Ford v. Ferrari is rated PG-13 and has a running time of 2 hours and 32 minutes.

Fury

Fury“Let there be WAR!” said Brad Pitt after his wife Angelina Jolie was tapped to direct the upcoming World War II film Unbroken. Pitt stars in his own WWII film, Fury. We won’t know which is the better of the two until Unbroken premiers in December, but Pitt’s film does not disappoint. Your move, Jolie.

In Fury, Pitt plays sergeant Don “Wardaddy” Collier who commands the five-man tank crew of a commandeered German tank dubbed “Fury.” Wardaddy’s crew includes four other militarily nicknamed men: driver Trini “Gordo” Garcia (Michael Peña), artillery expert Grady “Coon-ass” Travis (Jon Bernthal), canon operator Boyd “Bible” Swan (Shia LaBeouf), and newbie Norman Ellison (Logan Lerman), later christened “Machine.” The film makes much of these alternative identities as it delves deep into the effects of war. Lerman’s Norman is the “greenhorn” of the group, having been in the army only 8 weeks when he is assigned to Pitt’s crew. Norman’s previous experience as a typist has not prepared him one bit to assume the gunman post in Collier’s squad, and it certainly has not prepared him to clean up the remains of the previous man who occupied it. Now, as the US pushes its way into Germany and Hitler’s forces grow more desperate Wardaddy and company are sent on mission after dangerous mission to secure German cities.  This is the crux of the film’s plot and while it can be viewed as modest or simplistic, it works.

Fury is directed by David Ayer whose most recent film End of Watch was a sensational piece of guttural tragedy; Fury captures that same tone vividly. While thousands of war films exist, a majority of which are World War II films, Fury rejuvenates the genre with powerful scenes of tank warfare that drip with intensity and ring with authenticity. A scene of note involves the crew facing off against a German Tiger tank where every move must be calculated to the most frustratingly critical degree or it’s lights out. What Ayer accomplishes with both his direction and his screenplay is that he strikes an engaging balance between the rigors of war and the humanity of its soldiers.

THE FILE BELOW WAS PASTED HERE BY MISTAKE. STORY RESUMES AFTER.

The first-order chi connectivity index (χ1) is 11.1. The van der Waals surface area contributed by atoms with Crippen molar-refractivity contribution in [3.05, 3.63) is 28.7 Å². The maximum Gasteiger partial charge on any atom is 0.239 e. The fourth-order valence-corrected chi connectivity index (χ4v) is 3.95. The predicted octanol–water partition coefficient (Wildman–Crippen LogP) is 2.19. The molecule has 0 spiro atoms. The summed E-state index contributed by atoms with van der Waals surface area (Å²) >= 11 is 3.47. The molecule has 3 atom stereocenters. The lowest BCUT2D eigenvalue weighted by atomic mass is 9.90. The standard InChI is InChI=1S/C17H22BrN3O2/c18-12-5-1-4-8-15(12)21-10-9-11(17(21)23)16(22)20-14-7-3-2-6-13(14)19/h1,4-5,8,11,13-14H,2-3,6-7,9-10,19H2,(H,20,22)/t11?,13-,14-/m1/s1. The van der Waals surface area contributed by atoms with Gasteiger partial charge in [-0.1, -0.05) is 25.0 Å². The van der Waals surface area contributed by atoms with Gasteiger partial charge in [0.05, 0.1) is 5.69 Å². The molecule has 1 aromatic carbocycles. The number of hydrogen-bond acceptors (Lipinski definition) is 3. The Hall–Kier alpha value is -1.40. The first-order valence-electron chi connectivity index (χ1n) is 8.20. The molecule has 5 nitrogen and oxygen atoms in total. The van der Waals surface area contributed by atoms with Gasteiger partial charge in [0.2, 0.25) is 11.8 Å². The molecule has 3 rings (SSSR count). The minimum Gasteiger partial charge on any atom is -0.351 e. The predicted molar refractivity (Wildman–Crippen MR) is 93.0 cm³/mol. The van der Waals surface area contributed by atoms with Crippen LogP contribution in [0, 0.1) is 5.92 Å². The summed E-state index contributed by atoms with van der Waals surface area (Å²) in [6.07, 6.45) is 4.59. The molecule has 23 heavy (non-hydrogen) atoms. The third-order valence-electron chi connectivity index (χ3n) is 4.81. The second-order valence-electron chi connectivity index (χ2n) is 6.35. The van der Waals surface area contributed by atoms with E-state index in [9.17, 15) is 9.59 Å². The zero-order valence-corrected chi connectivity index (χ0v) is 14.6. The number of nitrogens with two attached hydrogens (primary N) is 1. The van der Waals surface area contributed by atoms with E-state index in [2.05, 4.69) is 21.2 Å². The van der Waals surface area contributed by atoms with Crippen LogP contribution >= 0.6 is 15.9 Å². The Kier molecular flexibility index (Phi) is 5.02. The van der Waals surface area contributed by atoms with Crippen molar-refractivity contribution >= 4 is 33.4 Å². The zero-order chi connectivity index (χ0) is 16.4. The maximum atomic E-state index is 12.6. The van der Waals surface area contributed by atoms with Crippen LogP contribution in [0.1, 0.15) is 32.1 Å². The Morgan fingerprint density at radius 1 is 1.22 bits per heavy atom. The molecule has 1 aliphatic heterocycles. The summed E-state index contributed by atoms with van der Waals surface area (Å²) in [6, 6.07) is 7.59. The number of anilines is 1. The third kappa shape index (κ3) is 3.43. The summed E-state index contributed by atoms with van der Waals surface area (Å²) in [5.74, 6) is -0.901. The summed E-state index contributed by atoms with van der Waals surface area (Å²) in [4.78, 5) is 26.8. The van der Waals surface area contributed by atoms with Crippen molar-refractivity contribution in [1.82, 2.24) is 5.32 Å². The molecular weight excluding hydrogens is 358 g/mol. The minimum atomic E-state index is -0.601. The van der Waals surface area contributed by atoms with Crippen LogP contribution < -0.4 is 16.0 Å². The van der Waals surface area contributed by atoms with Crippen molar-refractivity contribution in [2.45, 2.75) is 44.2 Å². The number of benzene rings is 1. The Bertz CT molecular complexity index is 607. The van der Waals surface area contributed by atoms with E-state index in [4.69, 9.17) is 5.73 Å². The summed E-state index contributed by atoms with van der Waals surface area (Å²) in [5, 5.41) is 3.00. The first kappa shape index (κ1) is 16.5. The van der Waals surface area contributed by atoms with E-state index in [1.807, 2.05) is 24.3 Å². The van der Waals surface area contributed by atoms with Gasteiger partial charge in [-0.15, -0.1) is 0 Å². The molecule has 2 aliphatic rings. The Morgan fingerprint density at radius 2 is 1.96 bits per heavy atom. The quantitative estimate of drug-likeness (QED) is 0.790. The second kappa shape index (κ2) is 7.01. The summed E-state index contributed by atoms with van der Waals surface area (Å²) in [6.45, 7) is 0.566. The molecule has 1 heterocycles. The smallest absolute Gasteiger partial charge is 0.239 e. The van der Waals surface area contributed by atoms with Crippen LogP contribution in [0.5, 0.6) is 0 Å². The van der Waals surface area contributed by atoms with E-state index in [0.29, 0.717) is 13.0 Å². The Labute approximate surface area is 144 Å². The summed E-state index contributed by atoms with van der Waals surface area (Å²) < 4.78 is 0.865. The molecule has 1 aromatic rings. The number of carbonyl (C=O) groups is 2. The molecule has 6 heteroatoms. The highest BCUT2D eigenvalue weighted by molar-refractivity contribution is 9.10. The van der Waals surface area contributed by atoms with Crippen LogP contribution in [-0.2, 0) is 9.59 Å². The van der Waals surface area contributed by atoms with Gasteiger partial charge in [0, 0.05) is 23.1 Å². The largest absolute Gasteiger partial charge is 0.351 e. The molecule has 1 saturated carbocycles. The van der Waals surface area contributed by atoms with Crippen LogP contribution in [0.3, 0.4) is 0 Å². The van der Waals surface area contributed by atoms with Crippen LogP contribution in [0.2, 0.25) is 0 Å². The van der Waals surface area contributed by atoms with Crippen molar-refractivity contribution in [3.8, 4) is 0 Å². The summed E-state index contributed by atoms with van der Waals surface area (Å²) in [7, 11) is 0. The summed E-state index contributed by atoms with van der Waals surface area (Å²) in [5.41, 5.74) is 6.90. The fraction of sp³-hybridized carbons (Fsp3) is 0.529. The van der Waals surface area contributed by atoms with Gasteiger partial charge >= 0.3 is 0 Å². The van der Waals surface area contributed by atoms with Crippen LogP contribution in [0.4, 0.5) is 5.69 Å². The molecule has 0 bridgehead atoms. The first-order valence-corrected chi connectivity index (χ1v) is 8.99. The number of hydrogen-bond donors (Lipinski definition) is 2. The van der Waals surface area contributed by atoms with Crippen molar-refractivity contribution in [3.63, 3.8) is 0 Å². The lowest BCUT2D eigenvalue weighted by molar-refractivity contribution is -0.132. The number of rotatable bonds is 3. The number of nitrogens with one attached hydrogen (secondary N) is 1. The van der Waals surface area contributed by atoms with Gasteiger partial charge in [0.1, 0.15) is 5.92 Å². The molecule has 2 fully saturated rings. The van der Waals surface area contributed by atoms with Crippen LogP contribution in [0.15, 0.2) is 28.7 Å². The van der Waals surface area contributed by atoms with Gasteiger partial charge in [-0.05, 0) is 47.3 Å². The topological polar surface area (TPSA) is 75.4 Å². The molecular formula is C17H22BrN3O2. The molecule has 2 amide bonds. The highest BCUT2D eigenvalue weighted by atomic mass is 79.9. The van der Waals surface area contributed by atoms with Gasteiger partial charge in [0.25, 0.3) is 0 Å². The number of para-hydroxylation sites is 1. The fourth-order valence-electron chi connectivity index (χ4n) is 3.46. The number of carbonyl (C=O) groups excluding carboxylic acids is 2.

The sets are truly remarkable and combined with some of the camera work they can be devastatingly heartbreaking in the style of Saving Private Ryan or even Gone with the Wind. Still at times the film can feel a bit uncoordinated and even cliché especially in some of the dialogue, but Fury thrives more on action and mood than it does conversation. This is also a far more bloody and violent film than I expected. Some of the horrific gruesomeness may have been avoidable, but when looking at the film’s overall ambition, much of it is warranted. At the end, Fury is a surprisingly refreshing look at warfare and camaraderie that is well-acted and feels unique. Angelina Jolie has her work cut out for her. B+

Fury is rated R and has a running time of 2 hours and 15 minutes.